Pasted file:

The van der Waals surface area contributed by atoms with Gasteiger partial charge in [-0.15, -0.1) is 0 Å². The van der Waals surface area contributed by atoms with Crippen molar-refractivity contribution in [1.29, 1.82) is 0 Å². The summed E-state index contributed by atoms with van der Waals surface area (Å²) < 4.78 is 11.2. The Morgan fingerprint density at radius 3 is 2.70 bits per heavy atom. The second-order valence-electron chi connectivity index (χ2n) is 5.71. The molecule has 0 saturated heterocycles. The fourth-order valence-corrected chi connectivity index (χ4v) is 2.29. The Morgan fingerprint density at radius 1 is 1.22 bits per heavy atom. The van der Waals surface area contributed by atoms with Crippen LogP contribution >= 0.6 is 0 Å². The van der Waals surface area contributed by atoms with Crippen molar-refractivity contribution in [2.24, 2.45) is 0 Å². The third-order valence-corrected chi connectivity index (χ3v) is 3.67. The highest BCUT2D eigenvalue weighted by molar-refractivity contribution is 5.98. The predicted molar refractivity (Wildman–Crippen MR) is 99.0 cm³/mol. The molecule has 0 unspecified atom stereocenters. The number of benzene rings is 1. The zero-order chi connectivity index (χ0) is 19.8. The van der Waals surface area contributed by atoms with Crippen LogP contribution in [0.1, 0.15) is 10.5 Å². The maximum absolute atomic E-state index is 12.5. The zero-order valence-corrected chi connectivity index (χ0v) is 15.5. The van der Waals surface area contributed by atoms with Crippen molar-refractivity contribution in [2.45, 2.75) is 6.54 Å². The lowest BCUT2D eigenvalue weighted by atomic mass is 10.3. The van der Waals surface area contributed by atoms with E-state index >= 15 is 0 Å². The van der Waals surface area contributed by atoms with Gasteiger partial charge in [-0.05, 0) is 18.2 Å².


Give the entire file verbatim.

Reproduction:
The van der Waals surface area contributed by atoms with Gasteiger partial charge in [-0.15, -0.1) is 0 Å². The van der Waals surface area contributed by atoms with Crippen molar-refractivity contribution in [1.29, 1.82) is 0 Å². The summed E-state index contributed by atoms with van der Waals surface area (Å²) < 4.78 is 11.2. The Morgan fingerprint density at radius 3 is 2.70 bits per heavy atom. The second-order valence-electron chi connectivity index (χ2n) is 5.71. The molecule has 0 saturated heterocycles. The fourth-order valence-corrected chi connectivity index (χ4v) is 2.29. The Morgan fingerprint density at radius 1 is 1.22 bits per heavy atom. The van der Waals surface area contributed by atoms with Crippen LogP contribution >= 0.6 is 0 Å². The van der Waals surface area contributed by atoms with Crippen molar-refractivity contribution in [2.24, 2.45) is 0 Å². The third-order valence-corrected chi connectivity index (χ3v) is 3.67. The highest BCUT2D eigenvalue weighted by molar-refractivity contribution is 5.98. The predicted molar refractivity (Wildman–Crippen MR) is 99.0 cm³/mol. The molecule has 0 unspecified atom stereocenters. The number of benzene rings is 1. The zero-order chi connectivity index (χ0) is 19.8. The van der Waals surface area contributed by atoms with Crippen LogP contribution in [0.1, 0.15) is 10.5 Å². The maximum absolute atomic E-state index is 12.5. The zero-order valence-corrected chi connectivity index (χ0v) is 15.5. The van der Waals surface area contributed by atoms with Crippen molar-refractivity contribution in [2.45, 2.75) is 6.54 Å². The lowest BCUT2D eigenvalue weighted by atomic mass is 10.3. The van der Waals surface area contributed by atoms with E-state index >= 15 is 0 Å². The van der Waals surface area contributed by atoms with Gasteiger partial charge in [-0.05, 0) is 18.2 Å².